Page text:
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Utah Senator-Elect Mike Lee

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HH: I’m pleased to welcome for the first time to the Hugh Hewitt Show Senator-Elect Mike Lee from the great state of Utah, a new United States Senator that will be taking the oath next month. Senator Lee, welcome to the program, great to make your acquaintance.

ML: Thank you, Hugh, it’s good to be with you.

HH: You know, I knew your father a little bit. I was a special assistant to Bill Smith when I was a young briefcase carrier, and the S.G. Lee was quite the remarkable Supreme Court litigator. And he is much missed. I’m sure that must be part of the public service in your bones, huh?

ML: Yeah, my dad had quite an influence on my life, and we miss him a lot. He’s been gone now for about fourteen and a half years, and we’ve missed him every day he’s been gone.

HH: Have you got your committee assignments yet, Mike Lee? Is one of them Judiciary?

ML: We still don’t have committee assignments. I’m hoping that we might hear something within the next week, but it’s possible I won’t hear until next week.

HH: Would you welcome Judiciary?

ML: Oh, would I ever. I’d be thrilled to have that opportunity.

HH: It would be wonderful to have a Constitutional lawyer, and a former Supreme Court clerk and circuit court clerk on that committee. It would just add to it. I just talked in the first hour today with Lamar Smith, the incoming chairman of the House Judiciary Committee about judicial pay. As you know, Chief Justice Roberts puts out the state of the judiciary about this time every year. And federal judge pay is always a problem. Andy opinion on that going in, Mike Lee?

ML: Yeah, look, the Constitution says that we can’t diminish the compensation of Article III judges and Supreme Court justices during their time in office. And over time, when you fail to make the necessary adjustments, upward adjustments to their compensation, it has the effect, essentially, of cutting their pay. We’re not supposed to be able to do that. And in addition to that, there are policy reasons why you don’t want the salaries that you pay to your Article III judges and justices to be roughly competitive with what first and second year associates at law firms are making, you know, recent law school graduates. It’s insulting to the dignity of our justice system.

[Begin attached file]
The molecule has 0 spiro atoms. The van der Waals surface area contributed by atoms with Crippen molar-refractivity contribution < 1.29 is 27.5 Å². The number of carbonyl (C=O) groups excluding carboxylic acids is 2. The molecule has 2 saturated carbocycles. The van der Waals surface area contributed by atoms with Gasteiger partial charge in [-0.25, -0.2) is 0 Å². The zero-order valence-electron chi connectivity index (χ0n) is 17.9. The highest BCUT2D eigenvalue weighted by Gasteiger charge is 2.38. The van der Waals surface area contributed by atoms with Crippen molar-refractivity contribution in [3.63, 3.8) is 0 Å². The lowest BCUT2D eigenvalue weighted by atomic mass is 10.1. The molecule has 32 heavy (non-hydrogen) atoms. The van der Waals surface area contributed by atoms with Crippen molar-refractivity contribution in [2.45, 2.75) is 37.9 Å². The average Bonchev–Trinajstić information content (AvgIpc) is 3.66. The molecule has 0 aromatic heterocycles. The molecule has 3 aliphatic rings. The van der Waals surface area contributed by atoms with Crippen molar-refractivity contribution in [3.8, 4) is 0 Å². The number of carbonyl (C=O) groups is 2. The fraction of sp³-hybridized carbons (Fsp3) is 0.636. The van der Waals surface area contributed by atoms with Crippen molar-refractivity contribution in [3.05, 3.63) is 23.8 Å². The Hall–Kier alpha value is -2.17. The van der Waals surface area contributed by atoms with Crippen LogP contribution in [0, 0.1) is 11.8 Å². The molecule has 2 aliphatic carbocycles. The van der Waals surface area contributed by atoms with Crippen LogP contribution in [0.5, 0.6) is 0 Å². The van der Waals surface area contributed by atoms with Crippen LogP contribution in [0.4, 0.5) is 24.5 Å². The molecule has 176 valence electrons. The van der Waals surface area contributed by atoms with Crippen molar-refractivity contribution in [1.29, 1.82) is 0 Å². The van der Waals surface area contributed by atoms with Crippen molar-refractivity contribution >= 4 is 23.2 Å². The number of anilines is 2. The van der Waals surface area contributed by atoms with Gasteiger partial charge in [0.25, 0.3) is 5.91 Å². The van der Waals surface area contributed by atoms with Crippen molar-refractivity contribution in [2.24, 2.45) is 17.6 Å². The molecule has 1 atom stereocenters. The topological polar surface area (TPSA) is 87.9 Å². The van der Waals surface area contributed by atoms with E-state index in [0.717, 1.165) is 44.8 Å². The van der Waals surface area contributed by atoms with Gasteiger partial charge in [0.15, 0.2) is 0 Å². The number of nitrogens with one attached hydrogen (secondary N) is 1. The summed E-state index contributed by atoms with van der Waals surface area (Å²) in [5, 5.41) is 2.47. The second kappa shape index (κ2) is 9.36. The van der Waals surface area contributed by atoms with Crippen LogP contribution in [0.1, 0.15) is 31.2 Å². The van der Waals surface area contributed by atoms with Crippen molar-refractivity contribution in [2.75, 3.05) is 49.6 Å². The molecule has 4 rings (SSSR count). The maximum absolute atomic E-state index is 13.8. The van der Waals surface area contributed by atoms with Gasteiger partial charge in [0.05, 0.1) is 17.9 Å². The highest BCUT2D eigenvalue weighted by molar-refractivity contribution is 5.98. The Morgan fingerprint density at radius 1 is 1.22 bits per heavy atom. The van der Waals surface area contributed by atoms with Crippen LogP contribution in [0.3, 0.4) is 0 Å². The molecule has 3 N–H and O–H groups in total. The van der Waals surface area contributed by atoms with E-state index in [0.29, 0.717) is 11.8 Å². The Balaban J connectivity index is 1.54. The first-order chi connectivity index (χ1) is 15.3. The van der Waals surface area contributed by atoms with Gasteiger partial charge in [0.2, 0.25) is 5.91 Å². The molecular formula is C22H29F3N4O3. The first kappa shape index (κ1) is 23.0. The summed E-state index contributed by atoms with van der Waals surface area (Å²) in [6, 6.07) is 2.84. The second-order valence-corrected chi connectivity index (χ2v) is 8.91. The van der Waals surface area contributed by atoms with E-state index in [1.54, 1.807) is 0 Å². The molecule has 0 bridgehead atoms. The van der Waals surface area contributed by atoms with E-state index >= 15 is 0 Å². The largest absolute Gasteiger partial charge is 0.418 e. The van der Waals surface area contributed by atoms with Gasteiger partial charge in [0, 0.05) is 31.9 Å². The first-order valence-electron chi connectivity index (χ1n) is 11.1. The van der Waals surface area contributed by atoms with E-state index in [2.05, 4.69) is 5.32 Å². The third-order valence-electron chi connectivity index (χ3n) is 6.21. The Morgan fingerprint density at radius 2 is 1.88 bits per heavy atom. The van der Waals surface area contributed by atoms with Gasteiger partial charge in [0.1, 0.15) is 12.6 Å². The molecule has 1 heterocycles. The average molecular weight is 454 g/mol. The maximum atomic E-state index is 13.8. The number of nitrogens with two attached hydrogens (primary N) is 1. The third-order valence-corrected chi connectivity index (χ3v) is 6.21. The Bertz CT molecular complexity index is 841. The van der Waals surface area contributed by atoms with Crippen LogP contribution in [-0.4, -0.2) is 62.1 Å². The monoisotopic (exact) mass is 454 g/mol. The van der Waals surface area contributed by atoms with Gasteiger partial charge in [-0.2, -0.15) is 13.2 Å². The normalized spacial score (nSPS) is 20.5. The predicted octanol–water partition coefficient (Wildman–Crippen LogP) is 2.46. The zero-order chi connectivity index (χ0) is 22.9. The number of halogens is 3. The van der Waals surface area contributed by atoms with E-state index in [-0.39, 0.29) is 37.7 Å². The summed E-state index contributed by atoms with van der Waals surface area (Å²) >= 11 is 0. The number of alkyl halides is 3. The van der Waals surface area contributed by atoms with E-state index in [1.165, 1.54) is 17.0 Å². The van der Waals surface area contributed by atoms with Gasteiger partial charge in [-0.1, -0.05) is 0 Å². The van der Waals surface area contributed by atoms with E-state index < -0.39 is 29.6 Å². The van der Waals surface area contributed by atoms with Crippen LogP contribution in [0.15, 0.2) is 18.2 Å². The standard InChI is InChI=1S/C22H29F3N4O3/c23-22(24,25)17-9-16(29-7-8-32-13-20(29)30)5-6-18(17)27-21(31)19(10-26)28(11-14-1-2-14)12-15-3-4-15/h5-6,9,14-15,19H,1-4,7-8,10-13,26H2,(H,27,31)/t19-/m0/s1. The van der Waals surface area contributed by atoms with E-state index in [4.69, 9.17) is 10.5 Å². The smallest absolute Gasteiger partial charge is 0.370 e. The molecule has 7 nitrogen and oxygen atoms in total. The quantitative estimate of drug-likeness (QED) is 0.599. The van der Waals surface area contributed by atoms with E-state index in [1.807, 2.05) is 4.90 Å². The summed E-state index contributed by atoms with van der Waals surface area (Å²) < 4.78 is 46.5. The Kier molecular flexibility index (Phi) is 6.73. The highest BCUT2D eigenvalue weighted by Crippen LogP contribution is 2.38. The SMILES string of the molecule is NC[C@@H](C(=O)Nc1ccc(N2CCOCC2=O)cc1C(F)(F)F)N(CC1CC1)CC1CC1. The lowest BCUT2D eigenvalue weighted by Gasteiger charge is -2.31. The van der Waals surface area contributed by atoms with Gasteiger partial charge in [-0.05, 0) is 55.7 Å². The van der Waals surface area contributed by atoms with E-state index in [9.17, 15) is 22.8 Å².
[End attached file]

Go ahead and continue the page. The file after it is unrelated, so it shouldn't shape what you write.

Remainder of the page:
HH: Now I made the argument to Chairman Smith that originalists and Tea Party activists would not object to healthy pay for federal judges, because it keeps originalists in place, and it keeps an independent judiciary, and it’s a Constitutionalist’s approach. You are often said to be the first Tea Party senator. Do you agree with that assessment of what Tea Party activists would think about a hefty hike in judicial pay?

ML: Yeah, I wholeheartedly would support such a hike, and I think it’s entirely consistent with being a Tea Party man, and being a textual originalist. You see, bad things happen in government when the government starts doing things that it shouldn’t be doing. And it in the process usually stops doing the things that it is supposed to do. One of the few things the federal government is supposed to do is to establish a healthy independent judiciary. That can’t exist, and it won’t exist, as long as we don’t pay them adequately, and make sure that they’re taken care of well. And often times, I think we run into that risk as a result of the fact that our federal government has become too many things to too many people. And it shouldn’t be. It’s supposed to be focused on just a few basic things, one of which involves a judiciary.